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Posted: 3/16/2011 3:56:30 PM EST
Hey guys,

I picked up a few of the PSA lowers from the group buy and I'm going to take my time learning to build and work on AR's starting with those. When I bought my first AR, the guy threw in one of the DPMS multi tools but that's about all I've got other than a punch set. What would be a good set of tools to pick up and make working on the rifles easier, more enjoyable?

Link Posted: 3/16/2011 4:18:16 PM EST
For just lowers, you pretty much don't need anything extra than what you've got, although I personally would use a 3 pin castle nut wrench (the one I like is the Tapco Enhanced stock wrench - cheap and makes tightening/loosening your castle nut easy) - and I also find a cheap spring loaded automatic center punch is handy for staking.

If you want to do uppers as well, I'd recommend at least a reasonable vise with halfway deep jaws and one you can put some force on without it breaking (the "heavy duty" (49.99) ones from Lowes are plenty good enough...and worth it over the 29.99 ones, a torque wrench (for the AR barrel nut, I personally prefer a cheap beam type wrench - as you are not working to an exact torque value I find beam is better to see roughly where you are in the range than a clicker - and you can also pick one up for about $20 or so), some barrel vise jaws (the $10 DPMS ones are fine) and an upper receiver action block (I personally prefer the DPMS panther claw type, YMMV). You already have a barrel nut/flash hider wrench. Think that is pretty much it for "essentials", if you can even call them that - other stuff I find myself using though are a torque screwdriver (Wheeler FAT wrench), some small spirit levels and a good metal ruler. You'd also be advised to have some loctite on hand (blue and red), and also some Moly grease for the barrel nut.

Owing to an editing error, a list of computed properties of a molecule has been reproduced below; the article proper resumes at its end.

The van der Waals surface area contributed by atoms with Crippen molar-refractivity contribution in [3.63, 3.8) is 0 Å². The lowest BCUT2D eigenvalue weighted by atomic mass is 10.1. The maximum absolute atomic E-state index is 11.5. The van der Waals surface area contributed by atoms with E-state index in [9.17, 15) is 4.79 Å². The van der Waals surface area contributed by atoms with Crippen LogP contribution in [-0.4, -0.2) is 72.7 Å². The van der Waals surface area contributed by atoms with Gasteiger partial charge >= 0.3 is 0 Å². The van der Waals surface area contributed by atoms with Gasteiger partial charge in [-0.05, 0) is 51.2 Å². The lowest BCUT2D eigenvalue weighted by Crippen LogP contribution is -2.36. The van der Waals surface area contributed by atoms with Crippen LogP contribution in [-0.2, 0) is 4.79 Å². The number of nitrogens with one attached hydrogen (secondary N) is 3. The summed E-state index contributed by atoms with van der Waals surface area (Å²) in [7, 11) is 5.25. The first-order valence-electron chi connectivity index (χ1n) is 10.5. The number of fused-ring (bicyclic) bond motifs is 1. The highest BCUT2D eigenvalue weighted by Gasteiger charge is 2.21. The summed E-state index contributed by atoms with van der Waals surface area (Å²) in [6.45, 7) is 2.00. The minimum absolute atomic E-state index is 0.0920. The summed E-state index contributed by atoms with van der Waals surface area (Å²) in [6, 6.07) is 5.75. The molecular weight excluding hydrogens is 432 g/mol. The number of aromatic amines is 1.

The best tool in your box however, is taking your time and learning all the little nuances of putting these things together - it really is very simple, but depending on your mechanical ability it would possibly pay you to really study some of the free guides available here and elsewhere on the 'net to really understand how the entire system works and where you need to be particularly careful etc.

Good luck with it all...but I warn you, once you start with this, there's no going back....you'll become obsessed with putting them together! :)
Link Posted: 3/16/2011 5:16:11 PM EST
[Last Edit: 3/16/2011 5:19:39 PM EST by LMTRocks]
Go on and get a good 1/2" drive torque wrench for barrel nuts and a PRI 5 pin barrel nut wrench. I use the Panther upper receiver block and consistently take the barrel nuts between 50 and 60 ft-lbs. The PRI upper receiver block can take an upper by either pins or picatinny rail and is useful for aligning rails to the upper half. I also keep a set of T handle allen wrenches for things like MBUS sights or rails for MOE, or VTAC type forearms. Having moly grease for your barrel nut and various types of loctite will also make installing things easier down the road.